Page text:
The negative correlation between change in left hippocampal volume and duration of corticosteroid therapy in the lamotrigine group suggests that patients with longer corticosteroid exposure continued to show a decline in hippocampal volume. In the lamotrigine group, change in right hippocampal volume and change in RAVLT both correlated negatively with age. A similar negative relationship between age and change in RAVLT scores was observed in the placebo group. These findings suggest that older age is associated with further decline in RAVLT scores in both groups, and is consistent with literature suggesting greater sensitivity of the aging hippocampus to corticosteroid effects in animal models (Hassan, et al 1996). The correlational data from our study suggest that future research should target the use of lamotrigine in younger patients with relatively brief duration of corticosteroid therapy.
The study has several limitations. The sample size is modest which may increase the risk of Type I error for memory and Type II error for hippocampal volume. The assessment period of only 24 weeks or less is also a limitation. Changes in hippocampal volume may take a longer period of time to observe. The changes in memory might also increase more with longer treatment. The patient population is complex with serious medical illnesses, multiple concomitant medications and differences in corticosteroid dose and duration. This limitation is inherent in human research on the long-term effects of corticosteroids. However, the two treatment groups were similar demographically and we controlled for potentially important patient characteristics (e.g.corticosteroid dose) in the data analysis. The study, while showing improvement in declarative memory, does not prove that the memory improvement was related to an interaction with the corticosteroids. In patients with seizures, lamotrigine appears to have a more benign effect on cognition than some other anti-seizure medications (Pressler, et al 2006). In healthy controls (Aldenkamp, et al 2002) and in animal models (Shannon and Love, 2004) lamotrigine appears to be associated with no significant changes in cognitive performance. In patients with bipolar disorder, both improvement (Daban, et al 2006) and worsening of cognitive performance (Osuji, et al in press) has been reported with lamotrigine. A study in HIV-positive patients with cocaine use reported no change in RAVLT performance with lamotrigine (Margolin, et al 1998). Thus, while the effects of lamotrigine on memory may not be specific to patients taking corticosteroids, studies in other populations suggest neutral or mixed effects of lamotrigine on cognition. The differential dropout rate between treatment groups is a concern and could lead bias if this is not a random occurrence. Early dropouts and the subjects used in the analysis (intent-to-treat sample) were similar demographically as were the two treatment groups. The higher discontinuation rate in the lamotrigine group may suggest poor tolerability using the dosing and titration schedule employed in this study. Thus, our findings are only generalizable to the subgroup of corticosteroid-treated patients who are able to remain on lamotrigine therapy for at least 12 weeks.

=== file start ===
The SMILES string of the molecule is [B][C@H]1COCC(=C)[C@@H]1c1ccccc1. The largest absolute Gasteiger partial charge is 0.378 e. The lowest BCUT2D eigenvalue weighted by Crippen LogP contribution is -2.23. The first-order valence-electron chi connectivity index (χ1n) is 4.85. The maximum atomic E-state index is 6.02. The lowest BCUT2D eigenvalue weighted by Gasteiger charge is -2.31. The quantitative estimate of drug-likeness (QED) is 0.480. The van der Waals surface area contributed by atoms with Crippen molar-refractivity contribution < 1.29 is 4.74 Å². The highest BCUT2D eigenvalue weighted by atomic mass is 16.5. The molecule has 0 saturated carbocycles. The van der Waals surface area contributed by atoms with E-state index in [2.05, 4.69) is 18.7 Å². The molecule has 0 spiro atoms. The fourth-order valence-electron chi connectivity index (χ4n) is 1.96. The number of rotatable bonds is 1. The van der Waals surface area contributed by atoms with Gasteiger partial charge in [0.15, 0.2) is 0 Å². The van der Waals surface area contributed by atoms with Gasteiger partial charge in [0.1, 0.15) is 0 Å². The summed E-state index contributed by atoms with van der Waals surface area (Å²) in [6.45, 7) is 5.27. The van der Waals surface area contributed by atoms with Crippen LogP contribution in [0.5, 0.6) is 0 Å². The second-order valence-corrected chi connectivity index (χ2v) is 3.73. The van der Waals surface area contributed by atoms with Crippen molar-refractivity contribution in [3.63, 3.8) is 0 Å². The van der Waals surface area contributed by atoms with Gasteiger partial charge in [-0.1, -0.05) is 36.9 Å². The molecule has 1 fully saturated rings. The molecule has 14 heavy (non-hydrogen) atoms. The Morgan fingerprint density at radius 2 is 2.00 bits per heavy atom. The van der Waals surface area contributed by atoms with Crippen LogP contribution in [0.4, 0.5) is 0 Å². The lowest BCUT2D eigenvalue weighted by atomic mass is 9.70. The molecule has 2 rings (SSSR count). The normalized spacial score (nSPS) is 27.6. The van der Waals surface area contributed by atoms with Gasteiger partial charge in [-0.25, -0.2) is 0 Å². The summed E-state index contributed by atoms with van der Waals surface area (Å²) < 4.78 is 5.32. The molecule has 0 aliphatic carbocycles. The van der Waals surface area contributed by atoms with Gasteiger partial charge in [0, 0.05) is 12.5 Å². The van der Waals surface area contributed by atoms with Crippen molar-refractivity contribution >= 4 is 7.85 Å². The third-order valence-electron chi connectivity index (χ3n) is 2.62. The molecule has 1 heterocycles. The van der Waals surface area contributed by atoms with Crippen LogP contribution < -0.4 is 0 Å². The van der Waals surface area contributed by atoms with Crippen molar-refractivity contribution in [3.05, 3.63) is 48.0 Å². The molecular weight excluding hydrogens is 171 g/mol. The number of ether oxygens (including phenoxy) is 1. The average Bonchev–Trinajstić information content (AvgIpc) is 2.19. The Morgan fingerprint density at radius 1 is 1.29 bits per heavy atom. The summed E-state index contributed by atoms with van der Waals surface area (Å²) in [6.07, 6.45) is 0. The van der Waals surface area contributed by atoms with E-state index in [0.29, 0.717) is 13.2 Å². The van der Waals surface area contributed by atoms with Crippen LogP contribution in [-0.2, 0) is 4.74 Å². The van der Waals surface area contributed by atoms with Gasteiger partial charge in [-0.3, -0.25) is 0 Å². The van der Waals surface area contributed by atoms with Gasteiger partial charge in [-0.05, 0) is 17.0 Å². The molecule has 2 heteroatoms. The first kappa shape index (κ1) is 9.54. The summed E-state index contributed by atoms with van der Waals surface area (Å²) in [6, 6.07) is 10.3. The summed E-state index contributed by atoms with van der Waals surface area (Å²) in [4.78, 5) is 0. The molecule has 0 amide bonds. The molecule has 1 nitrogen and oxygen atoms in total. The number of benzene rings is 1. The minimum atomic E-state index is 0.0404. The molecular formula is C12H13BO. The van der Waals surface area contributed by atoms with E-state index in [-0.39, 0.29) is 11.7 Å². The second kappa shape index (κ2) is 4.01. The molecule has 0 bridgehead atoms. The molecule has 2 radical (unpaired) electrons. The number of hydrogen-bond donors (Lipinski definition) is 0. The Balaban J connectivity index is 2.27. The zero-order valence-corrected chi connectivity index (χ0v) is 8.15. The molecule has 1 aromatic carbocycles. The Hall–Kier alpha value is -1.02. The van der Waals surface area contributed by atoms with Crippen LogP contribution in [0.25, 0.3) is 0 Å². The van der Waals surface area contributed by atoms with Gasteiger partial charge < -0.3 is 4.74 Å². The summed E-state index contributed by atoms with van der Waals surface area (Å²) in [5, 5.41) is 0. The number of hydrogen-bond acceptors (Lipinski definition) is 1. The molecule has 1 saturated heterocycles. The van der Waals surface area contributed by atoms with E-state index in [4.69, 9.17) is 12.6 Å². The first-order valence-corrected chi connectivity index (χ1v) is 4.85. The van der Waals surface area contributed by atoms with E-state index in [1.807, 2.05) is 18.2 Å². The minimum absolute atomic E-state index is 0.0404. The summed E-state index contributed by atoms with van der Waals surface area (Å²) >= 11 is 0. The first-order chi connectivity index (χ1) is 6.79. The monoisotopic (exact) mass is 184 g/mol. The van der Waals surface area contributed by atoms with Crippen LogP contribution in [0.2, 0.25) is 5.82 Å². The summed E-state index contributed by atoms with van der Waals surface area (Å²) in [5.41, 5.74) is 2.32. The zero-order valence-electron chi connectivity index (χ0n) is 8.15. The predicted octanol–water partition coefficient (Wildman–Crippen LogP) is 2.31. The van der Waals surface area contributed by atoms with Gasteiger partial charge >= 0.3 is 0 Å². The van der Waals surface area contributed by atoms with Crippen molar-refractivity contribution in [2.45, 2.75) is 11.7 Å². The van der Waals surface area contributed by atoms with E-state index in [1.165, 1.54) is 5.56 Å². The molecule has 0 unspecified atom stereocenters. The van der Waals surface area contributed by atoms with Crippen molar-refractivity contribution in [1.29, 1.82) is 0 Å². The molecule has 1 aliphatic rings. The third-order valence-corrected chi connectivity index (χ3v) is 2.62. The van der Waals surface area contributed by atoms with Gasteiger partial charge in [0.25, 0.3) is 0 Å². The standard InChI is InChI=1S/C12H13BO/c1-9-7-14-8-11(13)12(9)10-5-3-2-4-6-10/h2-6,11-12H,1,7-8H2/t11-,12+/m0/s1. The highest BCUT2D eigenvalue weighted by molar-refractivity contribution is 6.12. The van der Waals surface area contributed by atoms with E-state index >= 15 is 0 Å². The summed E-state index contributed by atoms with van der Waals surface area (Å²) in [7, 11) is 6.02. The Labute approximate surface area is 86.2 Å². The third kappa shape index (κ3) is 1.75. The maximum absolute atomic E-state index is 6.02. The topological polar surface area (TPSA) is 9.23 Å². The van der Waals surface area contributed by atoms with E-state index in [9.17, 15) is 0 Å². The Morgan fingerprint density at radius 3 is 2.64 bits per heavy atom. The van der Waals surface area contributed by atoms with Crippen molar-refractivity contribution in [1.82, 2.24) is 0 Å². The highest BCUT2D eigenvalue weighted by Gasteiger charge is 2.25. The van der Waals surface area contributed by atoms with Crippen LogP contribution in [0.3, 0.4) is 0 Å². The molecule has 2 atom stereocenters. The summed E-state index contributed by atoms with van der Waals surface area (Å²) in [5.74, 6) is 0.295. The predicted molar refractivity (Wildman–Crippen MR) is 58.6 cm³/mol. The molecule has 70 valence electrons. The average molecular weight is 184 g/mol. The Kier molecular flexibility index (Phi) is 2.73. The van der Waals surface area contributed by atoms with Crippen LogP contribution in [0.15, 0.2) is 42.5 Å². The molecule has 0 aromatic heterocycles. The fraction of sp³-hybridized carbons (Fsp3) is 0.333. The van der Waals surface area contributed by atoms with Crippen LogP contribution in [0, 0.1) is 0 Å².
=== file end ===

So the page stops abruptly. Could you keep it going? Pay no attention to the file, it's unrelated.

In summary, lamotrigine was associated with improvement in declarative memory potentially consistent with partial reversal of the effects of corticosteroids on hippocampal functioning. Additional research with a longer assessment period is needed to determine if declarative memory continues to improve with lamotrigine compared to placebo and whether differences in hippocampal volume are observed.
Supported by NIH grant MH01725 and an investigator-initiated grant from GlaxoSmithKline.
Disclosure/Conflicts of Interest:
Dr. Brown reported having research grants from NIAAA, Stanley Medical Research Institute, AstraZeneca, Forest Laboratories, GlaxoSmithKline, UCB Pharma, and McNeil. Dr. Shad is on the speaker panel for Bristol-Myers Squibb and Pfizer and has an investigator-initiated trial sponsored by Eli Lilly. Dr. Osuji has funding from the National Association for Research on Schizophrenia and Depression. Dr. Vazquez and Mr. Wolfshohl reported no financial interests or potential conflicts of interest.